‘AI won’t replace you, but someone using AI will’ has already become a favourite maxim. Copilot is a generative artificial intelligence chatbot developed by Microsoft, and launched in February 2023. It’s already being rather widely used, and amongst the participants of the discussion were some who had anywhere from 20 to 300 licences.

The member who initiated the event provided a presentation that set the scene and got the discussion started.

Using GenAI tools

In addition to Copilot, organisations are of course also experimenting with tools such as ChatGPT and Bing Chat. The participants agreed that the GenAI tools are most useful for specific profiles, such as marketeers, programmers, or legal experts. One reason to start with Copilot would be to (potentially) bring the benefits of GenAI to all profiles. But while they expressed that Copilot for Teams, Outlook and searching documents works, participants had doubts about using it for Excel or PowerPoint. To know the real benefit, improvement would be needed: the automated usage figures from Microsoft were not seen as adequate. Most organisations are using surveys to determine the ROI.

Guidance for Copilot users

Another discussion topic was what guidance to give to employees, and especially the Copilot users. One suggested best practice was to reverse the logic of what data can be accessed or used with Copilot. So instead of blocklisting files containing sensitive data (e.g., salaries, etc) that cannot be used, a list of data that CAN be used is created – an allowlist. Participants pointed to FAQs, product descriptions and practical HR information (such as how to request vacation days, or how time off is calculated) as good data to use with Copilot.

Data access by Microsoft through use of Copilot also came up, as well as where data is stored. These are both issues to look into when deciding whether to purchase Copilot.

Other best practices included:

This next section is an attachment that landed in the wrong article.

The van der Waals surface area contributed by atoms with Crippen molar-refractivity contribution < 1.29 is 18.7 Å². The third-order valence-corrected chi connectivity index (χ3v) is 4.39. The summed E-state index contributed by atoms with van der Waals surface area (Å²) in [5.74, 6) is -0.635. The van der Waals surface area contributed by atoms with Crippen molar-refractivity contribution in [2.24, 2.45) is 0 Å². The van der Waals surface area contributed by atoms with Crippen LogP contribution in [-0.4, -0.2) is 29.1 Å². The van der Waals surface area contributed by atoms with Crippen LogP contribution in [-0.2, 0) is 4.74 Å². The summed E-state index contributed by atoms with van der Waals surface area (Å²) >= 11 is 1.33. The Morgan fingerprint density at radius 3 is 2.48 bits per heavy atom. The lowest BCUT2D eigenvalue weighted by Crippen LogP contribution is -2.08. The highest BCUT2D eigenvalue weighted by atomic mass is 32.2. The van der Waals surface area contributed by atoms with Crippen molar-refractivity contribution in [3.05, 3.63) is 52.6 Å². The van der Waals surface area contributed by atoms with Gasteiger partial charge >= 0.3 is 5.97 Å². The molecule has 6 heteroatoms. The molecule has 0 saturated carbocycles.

• creating a usage document with no more than 5 points
  • giving employees a prompt library or some templates to use with ChatGPT

Furthermore, in all the pilots carried out, training was provided through both e-learning and ‘train the trainer’ programmes.

Attention points

Several attention points surfaced during the roundtable as well:

  • When starting out with Copilot, organisations are forced to change the patching cycle towards monthly patching, and to have the newest version of M365. This means both more patching and a less stable version. Especially in production environments, the patching requirements can be critical. We later did a poll with our Security task force: while the number of responses was small, most of the organisations found out about the patching issues AFTER they started with Copilot.
  • It is important to ensure clear communication around tools to measure productivity and ROI. If this isn’t well communicated, it can sink the whole use case.
  • Using different languages is problematic for many of the AI tools. If possible, stick to one language.
  • Transcripts in Teams works rather well, but it can easily make the storage explode, so pay attention to retention periods. Also, it is unclear if participants can individually opt out.

The conclusion from the discussion was that experimentation is ongoing, and while the advantages for certain specific profiles and use cases are clear, the case for general use is still to be seen.